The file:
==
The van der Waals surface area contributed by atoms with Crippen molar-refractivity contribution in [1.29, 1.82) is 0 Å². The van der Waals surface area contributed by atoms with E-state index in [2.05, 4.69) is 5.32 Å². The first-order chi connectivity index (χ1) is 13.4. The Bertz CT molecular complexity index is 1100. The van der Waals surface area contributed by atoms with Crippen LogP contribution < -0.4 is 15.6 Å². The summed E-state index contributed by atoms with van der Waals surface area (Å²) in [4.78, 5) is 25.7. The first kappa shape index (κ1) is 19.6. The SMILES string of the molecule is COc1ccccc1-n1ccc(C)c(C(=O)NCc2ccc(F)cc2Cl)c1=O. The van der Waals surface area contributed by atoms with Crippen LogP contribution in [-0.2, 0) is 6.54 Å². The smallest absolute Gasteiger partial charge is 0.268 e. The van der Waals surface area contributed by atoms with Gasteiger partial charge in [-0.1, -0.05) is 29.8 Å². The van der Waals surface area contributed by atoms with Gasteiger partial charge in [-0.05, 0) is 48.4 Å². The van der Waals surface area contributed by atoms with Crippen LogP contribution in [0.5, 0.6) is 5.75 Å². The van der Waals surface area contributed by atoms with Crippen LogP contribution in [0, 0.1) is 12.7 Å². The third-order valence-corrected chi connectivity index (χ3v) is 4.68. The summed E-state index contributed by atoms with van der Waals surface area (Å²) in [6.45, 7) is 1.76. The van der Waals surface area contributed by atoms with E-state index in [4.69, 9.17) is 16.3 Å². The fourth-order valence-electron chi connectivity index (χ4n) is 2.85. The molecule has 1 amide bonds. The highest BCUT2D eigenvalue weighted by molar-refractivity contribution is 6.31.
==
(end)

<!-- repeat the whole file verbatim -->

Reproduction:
The van der Waals surface area contributed by atoms with Crippen molar-refractivity contribution in [1.29, 1.82) is 0 Å². The van der Waals surface area contributed by atoms with E-state index in [2.05, 4.69) is 5.32 Å². The first-order chi connectivity index (χ1) is 13.4. The Bertz CT molecular complexity index is 1100. The van der Waals surface area contributed by atoms with Crippen LogP contribution < -0.4 is 15.6 Å². The summed E-state index contributed by atoms with van der Waals surface area (Å²) in [4.78, 5) is 25.7. The first kappa shape index (κ1) is 19.6. The SMILES string of the molecule is COc1ccccc1-n1ccc(C)c(C(=O)NCc2ccc(F)cc2Cl)c1=O. The van der Waals surface area contributed by atoms with Crippen LogP contribution in [-0.2, 0) is 6.54 Å². The smallest absolute Gasteiger partial charge is 0.268 e. The van der Waals surface area contributed by atoms with Gasteiger partial charge in [-0.1, -0.05) is 29.8 Å². The van der Waals surface area contributed by atoms with Gasteiger partial charge in [-0.05, 0) is 48.4 Å². The van der Waals surface area contributed by atoms with Crippen LogP contribution in [0.5, 0.6) is 5.75 Å². The van der Waals surface area contributed by atoms with Crippen LogP contribution in [0, 0.1) is 12.7 Å². The third-order valence-corrected chi connectivity index (χ3v) is 4.68. The summed E-state index contributed by atoms with van der Waals surface area (Å²) in [6.45, 7) is 1.76. The van der Waals surface area contributed by atoms with E-state index in [4.69, 9.17) is 16.3 Å². The fourth-order valence-electron chi connectivity index (χ4n) is 2.85. The molecule has 1 amide bonds. The highest BCUT2D eigenvalue weighted by molar-refractivity contribution is 6.31.